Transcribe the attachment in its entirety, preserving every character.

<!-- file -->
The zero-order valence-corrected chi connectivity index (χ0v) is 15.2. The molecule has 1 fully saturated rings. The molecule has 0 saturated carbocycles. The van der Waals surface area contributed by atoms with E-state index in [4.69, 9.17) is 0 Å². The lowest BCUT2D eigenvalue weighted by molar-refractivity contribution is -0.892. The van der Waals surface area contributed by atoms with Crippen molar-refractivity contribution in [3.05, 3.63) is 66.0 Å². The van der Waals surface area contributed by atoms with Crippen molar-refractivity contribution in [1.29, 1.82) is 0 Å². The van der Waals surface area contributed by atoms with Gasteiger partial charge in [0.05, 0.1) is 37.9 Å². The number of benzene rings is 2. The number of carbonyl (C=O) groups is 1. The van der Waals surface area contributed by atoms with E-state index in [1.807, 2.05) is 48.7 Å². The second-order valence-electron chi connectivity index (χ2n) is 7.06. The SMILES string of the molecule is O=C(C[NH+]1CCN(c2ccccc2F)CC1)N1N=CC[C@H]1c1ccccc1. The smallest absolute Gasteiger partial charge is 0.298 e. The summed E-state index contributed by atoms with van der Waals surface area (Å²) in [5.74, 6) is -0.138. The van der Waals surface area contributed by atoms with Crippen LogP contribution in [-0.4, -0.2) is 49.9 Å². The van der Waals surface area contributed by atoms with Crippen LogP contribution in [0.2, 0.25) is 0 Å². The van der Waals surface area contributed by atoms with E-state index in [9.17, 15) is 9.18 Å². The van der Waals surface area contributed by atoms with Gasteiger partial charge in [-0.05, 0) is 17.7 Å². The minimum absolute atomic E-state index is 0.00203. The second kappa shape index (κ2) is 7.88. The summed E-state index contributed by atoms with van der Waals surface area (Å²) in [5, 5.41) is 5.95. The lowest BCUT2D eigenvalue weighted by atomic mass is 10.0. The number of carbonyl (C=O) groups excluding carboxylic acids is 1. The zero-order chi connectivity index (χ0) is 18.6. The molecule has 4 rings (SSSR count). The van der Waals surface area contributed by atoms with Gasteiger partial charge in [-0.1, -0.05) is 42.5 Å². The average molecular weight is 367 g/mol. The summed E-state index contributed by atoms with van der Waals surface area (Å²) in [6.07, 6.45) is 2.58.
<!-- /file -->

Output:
The zero-order valence-corrected chi connectivity index (χ0v) is 15.2. The molecule has 1 fully saturated rings. The molecule has 0 saturated carbocycles. The van der Waals surface area contributed by atoms with E-state index in [4.69, 9.17) is 0 Å². The lowest BCUT2D eigenvalue weighted by molar-refractivity contribution is -0.892. The van der Waals surface area contributed by atoms with Crippen molar-refractivity contribution in [3.05, 3.63) is 66.0 Å². The van der Waals surface area contributed by atoms with Crippen molar-refractivity contribution in [1.29, 1.82) is 0 Å². The van der Waals surface area contributed by atoms with Gasteiger partial charge in [0.05, 0.1) is 37.9 Å². The number of benzene rings is 2. The number of carbonyl (C=O) groups is 1. The van der Waals surface area contributed by atoms with E-state index in [1.807, 2.05) is 48.7 Å². The second-order valence-electron chi connectivity index (χ2n) is 7.06. The SMILES string of the molecule is O=C(C[NH+]1CCN(c2ccccc2F)CC1)N1N=CC[C@H]1c1ccccc1. The smallest absolute Gasteiger partial charge is 0.298 e. The summed E-state index contributed by atoms with van der Waals surface area (Å²) in [5.74, 6) is -0.138. The van der Waals surface area contributed by atoms with Crippen LogP contribution in [-0.4, -0.2) is 49.9 Å². The van der Waals surface area contributed by atoms with Crippen LogP contribution in [0.2, 0.25) is 0 Å². The van der Waals surface area contributed by atoms with E-state index in [9.17, 15) is 9.18 Å². The van der Waals surface area contributed by atoms with Gasteiger partial charge in [-0.05, 0) is 17.7 Å². The minimum absolute atomic E-state index is 0.00203. The second kappa shape index (κ2) is 7.88. The summed E-state index contributed by atoms with van der Waals surface area (Å²) in [5, 5.41) is 5.95. The lowest BCUT2D eigenvalue weighted by atomic mass is 10.0. The number of carbonyl (C=O) groups excluding carboxylic acids is 1. The zero-order chi connectivity index (χ0) is 18.6. The molecule has 4 rings (SSSR count). The van der Waals surface area contributed by atoms with Gasteiger partial charge in [-0.1, -0.05) is 42.5 Å². The average molecular weight is 367 g/mol. The summed E-state index contributed by atoms with van der Waals surface area (Å²) in [6.07, 6.45) is 2.58.